Cheap, stable, and easily produced compounds have been the basis of antimalarial drug development for more than half a century. However, with drug resistance continuing to rise, identifying targets that impede essential metabolic pathways at multiple times during the parasite’s life cycle is a vital approach to drug design. Now, a new study led by investigators at the University of Campinas (UNICAMP) in Brazil shows that triclosan, an antimicrobial compound used in soap, toothpaste, deodorant, and many other products, can inhibit target genes in the malaria parasite during two crucial stages of its life cycle in humans—the hepatic stage, when it reproduces in the host's liver cells, and the erythrocytic stage, when it infects red blood cells.

Findings from the new study were published recently in Scientific Reports, in an article entitled “Plasmodium Dihydrofolate Reductase Is a Second Enzyme Target for the Antimalarial Action of Triclosan.” In the article, the authors note that triclosan has been used for 40 years and is considered safe by health authorities. The fact that the substance combats even parasites resistant to the drugs currently used to treat malaria, as the study showed, makes it “an exciting candidate for further development as a dual specificity antimalarial, which could target both the liver and blood stages of the parasite.”

“The compound itself could be a therapeutic option, but I believe it would be more worthwhile to develop analogous molecules with minor structural alterations that could make it even more effective against the parasite,” explained lead study investigator Elizabeth Bilsland, Ph.D., a professor in the structural and functional biology department of UNICAMP's Biology Institute.

Caused by protozoan parasites of the genus Plasmodium, malaria kills over half a million people per year worldwide, the vast majority in Africa. Approximately 90% of fatal cases are attributed to infection by P. falciparum. In Brazil, 85% of all malaria cases are caused by P. vivax, which induces milder symptoms but can remain dormant in the liver for years, triggering fresh bouts of malaria and hindering eradication of the disease by lengthening the time during which the infected host remains contagious.

8-Aminoquinoline compounds, such as tafenoquine and primaquine, are the main drugs currently used to treat the hepatic stage of P. vivax malaria, in association with other medications that attack the parasite in the erythrocytic stage. Yet, approximately 10% of those infected have a mutation in the gene that encodes the enzyme G6PD, or glucose-6-phosphate dehydrogenase, and suffers severe side effects during treatment with tafenoquine or primaquine. In the worst cases, hemolysis (destruction of red blood cells) may occur, and this can be fatal.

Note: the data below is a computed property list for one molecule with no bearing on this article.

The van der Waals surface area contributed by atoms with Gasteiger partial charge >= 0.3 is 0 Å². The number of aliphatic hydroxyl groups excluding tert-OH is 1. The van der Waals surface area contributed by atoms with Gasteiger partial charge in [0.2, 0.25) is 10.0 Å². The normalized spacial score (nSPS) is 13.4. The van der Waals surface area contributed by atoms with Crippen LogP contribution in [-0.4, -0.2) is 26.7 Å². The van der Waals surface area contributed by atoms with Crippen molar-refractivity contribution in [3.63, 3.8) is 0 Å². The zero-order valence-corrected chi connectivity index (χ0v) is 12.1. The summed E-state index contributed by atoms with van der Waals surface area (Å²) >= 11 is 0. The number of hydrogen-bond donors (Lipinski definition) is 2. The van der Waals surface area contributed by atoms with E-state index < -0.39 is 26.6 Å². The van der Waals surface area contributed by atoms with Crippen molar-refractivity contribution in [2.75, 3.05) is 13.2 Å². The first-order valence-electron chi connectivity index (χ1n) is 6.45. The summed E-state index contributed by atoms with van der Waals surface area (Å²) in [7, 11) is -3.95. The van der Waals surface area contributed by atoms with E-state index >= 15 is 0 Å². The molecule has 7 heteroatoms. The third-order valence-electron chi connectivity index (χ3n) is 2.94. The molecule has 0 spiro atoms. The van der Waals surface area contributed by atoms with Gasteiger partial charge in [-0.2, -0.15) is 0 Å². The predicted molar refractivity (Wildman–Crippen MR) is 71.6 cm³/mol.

“The development of new drugs that can attack P. vivax in both the hepatic and erythrocytic stages is urgently needed since there are reports of parasites resistant to each of the antimalarial drugs on the market,” Dr. Bilsland comments. “If there are different targets, they'll be less likely to develop drug resistance.”

As far back as 2001, research studies showed that triclosan could inhibit parasite development through an enzyme called type II fatty acid synthase (FAS-II). Moreover, triclosan was also shown to have cured mice with malaria. However, subsequent studies showed that this enzyme is not essential to the parasite's growth in culture. As Dr. Bilsland noted, the tests had been performed with parasites in the erythrocytic stage.

“Actually, FAS-II is only important to the parasite's survival in the hepatic stage,” Dr. Bilsland added. “Now, we've shown through experiments using yeast that triclosan also inhibits the enzyme dihydrofolate reductase (DHFR), an essential target for the erythrocytic stage of the parasite.”

The discovery of triclosan's second mechanism of action by the research team happened almost by chance while they were conducting a large-scale screening of compounds approved for human use by the FDA, in search of drugs that could inhibit the enzyme DHFR in Plasmodium.

“We've developed a method whereby we replace yeast genes with human genes or with target genes in parasites that cause diseases like malaria, Chagas, and schistosomiasis,” Dr. Bilsland remarked. “We label our strains with different-colored fluorescent proteins, so we know red is yeast with a human gene, for example, while blue stands for a Plasmodium gene, green for a Trypanosoma gene, and yellow for a Schistosoma gene.”

The method enables the researchers to grow different strains of modified yeast in single wells of microtiter trays with hundreds of wells and treat them simultaneously with thousands of drugs, she added, thanks to a “robot scientist” called Eve developed at the University of Manchester.

“We observed cases in which the yeast with a Plasmodium gene died, and the one with a human gene survived, and in this way, we screened compounds with specific antiparasitic action,” Dr. Bilsand stated. “Triclosan gave the best results, with both normal and drug-resistant DHFR.”

Several biochemical assays, computer simulations, and experiments with yeast were performed to validate triclosan's action against DHFR. The results showed that the substance was effective even against parasites resistant to pyrimethamine, a recognized DHFR inhibitor used in malaria prevention and treatment.

“We also showed that triclosan has 20 times greater affinity for the parasite's enzyme than for the human equivalent, a key feature in a candidate drug,” Dr. Bilsland concluded.

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